Malignant rhabdoid tumours (MRT) are a rare but very aggressive tumour that occurs in childhood. They are rare, with only a few cases a year in the UK. 80% of rhabdoid tumours have spread before children are diagnosed and as such, these children generally have poorer outcomes than the 20% that present with no evidence of spread. Each case however needs to be looked at on an individual basis, and new treatments are evolving.
Most commonly MRTs occur in the kidney (like Grace) and brain, but can occur anywhere in the body.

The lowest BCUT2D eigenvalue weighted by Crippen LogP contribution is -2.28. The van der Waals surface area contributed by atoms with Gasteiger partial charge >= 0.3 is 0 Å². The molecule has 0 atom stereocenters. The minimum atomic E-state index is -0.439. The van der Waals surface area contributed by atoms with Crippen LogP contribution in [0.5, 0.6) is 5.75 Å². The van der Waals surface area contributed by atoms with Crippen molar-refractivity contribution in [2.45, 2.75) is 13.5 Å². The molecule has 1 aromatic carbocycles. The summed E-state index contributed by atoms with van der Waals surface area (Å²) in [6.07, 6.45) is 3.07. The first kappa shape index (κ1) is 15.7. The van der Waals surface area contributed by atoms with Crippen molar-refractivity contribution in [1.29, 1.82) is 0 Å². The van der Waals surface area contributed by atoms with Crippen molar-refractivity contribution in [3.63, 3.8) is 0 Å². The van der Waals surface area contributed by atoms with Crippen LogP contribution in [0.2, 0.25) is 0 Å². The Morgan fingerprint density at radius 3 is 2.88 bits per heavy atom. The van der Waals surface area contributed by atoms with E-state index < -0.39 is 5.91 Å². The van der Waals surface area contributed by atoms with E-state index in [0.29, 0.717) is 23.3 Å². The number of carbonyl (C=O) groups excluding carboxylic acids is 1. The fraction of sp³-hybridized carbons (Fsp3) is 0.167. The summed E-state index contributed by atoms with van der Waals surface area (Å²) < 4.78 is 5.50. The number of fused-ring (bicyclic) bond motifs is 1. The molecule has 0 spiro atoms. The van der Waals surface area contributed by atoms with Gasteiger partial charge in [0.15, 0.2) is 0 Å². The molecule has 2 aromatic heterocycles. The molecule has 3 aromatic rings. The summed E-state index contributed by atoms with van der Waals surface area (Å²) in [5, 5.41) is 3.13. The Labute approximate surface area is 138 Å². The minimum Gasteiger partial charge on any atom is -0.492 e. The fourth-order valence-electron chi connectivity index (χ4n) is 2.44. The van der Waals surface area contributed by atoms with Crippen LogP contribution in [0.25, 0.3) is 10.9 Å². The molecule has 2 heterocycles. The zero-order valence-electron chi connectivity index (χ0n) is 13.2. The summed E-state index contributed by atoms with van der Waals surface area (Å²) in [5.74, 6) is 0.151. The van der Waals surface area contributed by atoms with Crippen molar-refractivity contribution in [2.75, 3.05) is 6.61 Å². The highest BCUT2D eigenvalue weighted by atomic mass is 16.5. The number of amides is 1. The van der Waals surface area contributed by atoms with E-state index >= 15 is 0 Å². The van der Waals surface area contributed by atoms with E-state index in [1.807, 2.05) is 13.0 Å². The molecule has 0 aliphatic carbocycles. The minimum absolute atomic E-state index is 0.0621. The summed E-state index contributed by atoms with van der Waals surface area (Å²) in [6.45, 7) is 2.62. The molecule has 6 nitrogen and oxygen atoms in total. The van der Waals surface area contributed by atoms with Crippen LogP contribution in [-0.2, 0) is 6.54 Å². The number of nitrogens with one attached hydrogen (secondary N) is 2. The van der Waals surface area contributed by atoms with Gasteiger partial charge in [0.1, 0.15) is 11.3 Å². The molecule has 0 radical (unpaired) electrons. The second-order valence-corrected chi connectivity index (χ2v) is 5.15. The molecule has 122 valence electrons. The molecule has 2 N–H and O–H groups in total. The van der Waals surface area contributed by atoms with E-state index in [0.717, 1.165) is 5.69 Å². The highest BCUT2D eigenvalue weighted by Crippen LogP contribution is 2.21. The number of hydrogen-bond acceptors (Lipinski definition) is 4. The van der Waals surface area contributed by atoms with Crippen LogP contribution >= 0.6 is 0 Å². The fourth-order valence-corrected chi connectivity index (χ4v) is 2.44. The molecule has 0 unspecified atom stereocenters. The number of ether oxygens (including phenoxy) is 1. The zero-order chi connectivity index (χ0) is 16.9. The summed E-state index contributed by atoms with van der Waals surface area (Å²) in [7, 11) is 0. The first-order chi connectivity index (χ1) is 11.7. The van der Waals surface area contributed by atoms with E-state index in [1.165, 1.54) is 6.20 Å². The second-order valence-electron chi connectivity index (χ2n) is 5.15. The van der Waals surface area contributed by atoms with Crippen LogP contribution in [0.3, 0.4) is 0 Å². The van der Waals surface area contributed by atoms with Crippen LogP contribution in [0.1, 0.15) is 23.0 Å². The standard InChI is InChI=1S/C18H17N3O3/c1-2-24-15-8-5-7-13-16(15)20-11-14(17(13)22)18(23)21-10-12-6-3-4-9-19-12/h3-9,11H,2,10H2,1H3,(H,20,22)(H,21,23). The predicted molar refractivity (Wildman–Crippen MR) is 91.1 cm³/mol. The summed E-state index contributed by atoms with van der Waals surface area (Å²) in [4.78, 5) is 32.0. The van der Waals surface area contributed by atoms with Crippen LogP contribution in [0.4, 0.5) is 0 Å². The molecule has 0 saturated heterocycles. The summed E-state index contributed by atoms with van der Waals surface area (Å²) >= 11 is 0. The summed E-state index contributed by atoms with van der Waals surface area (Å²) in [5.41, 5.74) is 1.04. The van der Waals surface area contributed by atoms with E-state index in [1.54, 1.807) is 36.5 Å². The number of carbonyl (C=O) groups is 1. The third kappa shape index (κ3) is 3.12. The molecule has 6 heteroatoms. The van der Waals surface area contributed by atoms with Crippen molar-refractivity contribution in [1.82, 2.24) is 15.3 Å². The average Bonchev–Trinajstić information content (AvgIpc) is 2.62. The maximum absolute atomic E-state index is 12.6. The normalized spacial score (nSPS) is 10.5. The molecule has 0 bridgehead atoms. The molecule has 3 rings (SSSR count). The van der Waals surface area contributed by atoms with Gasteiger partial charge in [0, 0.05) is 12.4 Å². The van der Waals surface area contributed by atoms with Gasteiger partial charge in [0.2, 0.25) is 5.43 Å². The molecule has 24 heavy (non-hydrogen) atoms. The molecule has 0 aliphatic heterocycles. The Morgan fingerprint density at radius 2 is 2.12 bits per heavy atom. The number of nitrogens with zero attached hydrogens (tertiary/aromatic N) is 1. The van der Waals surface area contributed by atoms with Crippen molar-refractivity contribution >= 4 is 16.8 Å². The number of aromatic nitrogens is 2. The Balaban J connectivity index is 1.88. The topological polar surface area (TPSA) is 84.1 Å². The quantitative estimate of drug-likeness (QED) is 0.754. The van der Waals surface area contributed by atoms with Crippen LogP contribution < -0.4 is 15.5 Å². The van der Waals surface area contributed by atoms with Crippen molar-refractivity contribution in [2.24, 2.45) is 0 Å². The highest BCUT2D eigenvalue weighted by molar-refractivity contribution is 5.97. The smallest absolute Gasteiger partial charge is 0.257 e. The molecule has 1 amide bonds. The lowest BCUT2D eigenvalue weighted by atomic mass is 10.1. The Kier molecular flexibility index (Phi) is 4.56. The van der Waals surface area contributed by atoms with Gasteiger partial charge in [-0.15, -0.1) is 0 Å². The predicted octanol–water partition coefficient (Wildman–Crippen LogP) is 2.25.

Characterised by specific cell changes in the tumour itself making it far more agressive than many other tumour types.
Other renal tumour types include:
Undifferentiated and clear cell sarcoma of the kidney
Renal cell carcinoma
Rhabdoid tumours can affect other areas of the body too including the brain and spine - atypical rhabdoid / teratoid tumours